Five best philanthropic practices to build on in the recovery
Here’s how the positive benefits of philanthropic giving that were accelerated during COVID can be developed and grown:
1. Reinforce Strong Links to an Individual’s Sense of Purpose:
Individuals are by far the largest source of philanthropic giving in this country. We also know that connections to our life purpose guide life decisions, influence behavior, and shape our goals.
2. Partner with Other Donors to Amplify Giving:
Think like a private investor by deploying your philanthropic funding alongside other donors you trust, following their due-diligence efforts rather than conducting your own.
3. Invest More in Your Local Communities:
Giving to local community groups has an immediate and direct benefit as the money goes to fulfill the need it seeks to address. It also has the potential to empower grassroots leaders, many of whom are people of color and women. Finally, it strengthens the local economy by keeping a larger share of money circulating locally.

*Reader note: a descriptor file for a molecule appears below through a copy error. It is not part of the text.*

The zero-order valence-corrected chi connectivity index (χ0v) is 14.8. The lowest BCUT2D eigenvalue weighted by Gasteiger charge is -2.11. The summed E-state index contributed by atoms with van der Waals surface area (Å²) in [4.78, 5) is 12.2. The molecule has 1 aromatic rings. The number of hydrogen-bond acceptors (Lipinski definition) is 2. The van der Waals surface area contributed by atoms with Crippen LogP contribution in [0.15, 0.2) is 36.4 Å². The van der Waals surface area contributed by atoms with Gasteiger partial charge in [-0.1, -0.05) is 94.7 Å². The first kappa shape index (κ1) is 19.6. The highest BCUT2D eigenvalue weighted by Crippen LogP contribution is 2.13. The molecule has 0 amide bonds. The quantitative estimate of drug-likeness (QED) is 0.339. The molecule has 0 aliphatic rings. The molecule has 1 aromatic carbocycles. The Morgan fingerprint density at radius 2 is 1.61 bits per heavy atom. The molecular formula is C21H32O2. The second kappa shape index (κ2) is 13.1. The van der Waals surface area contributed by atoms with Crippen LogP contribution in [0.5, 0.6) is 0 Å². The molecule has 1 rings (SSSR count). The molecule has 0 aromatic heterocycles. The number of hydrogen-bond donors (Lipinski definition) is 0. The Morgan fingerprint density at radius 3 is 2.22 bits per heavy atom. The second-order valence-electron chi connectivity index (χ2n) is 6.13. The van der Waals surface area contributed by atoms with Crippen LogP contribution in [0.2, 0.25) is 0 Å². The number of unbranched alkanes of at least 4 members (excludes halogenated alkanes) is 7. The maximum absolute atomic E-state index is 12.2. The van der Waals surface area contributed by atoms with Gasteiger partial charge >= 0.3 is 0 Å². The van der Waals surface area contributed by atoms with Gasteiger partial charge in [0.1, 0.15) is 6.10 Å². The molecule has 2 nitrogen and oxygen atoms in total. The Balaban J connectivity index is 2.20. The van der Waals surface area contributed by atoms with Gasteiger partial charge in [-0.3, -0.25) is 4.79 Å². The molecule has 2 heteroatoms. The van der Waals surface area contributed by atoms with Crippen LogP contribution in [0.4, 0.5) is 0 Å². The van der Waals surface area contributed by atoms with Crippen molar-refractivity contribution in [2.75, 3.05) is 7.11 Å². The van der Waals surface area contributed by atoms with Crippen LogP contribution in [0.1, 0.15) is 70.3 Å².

4. Invest In Urgent, Temporary Community Needs – Support Local Establishments, Even If They Are Not Nonprofits:
Through the pandemic, people came to appreciate the special role that small businesses play in community life. Restaurants, and the special funds that were established to support them, are easily the best example.
5. Activate and Support the Growing Use of Charitable Crowdfunding:
Crowdfunding provides a ready source of charitable support. It also attracts new, non-traditional donors – those who tend to be younger, less religious, more likely to be single, and support social justice causes – compared to traditional charitable giving donors. These approaches can be especially effective when used as a part of a larger fundraising and philanthropic strategy.
Disrupted by a global pandemic, individual and institutional philanthropy has been responsive, engaged, and nimble. The challenge — and opportunity — for the sector will be to make those features stick.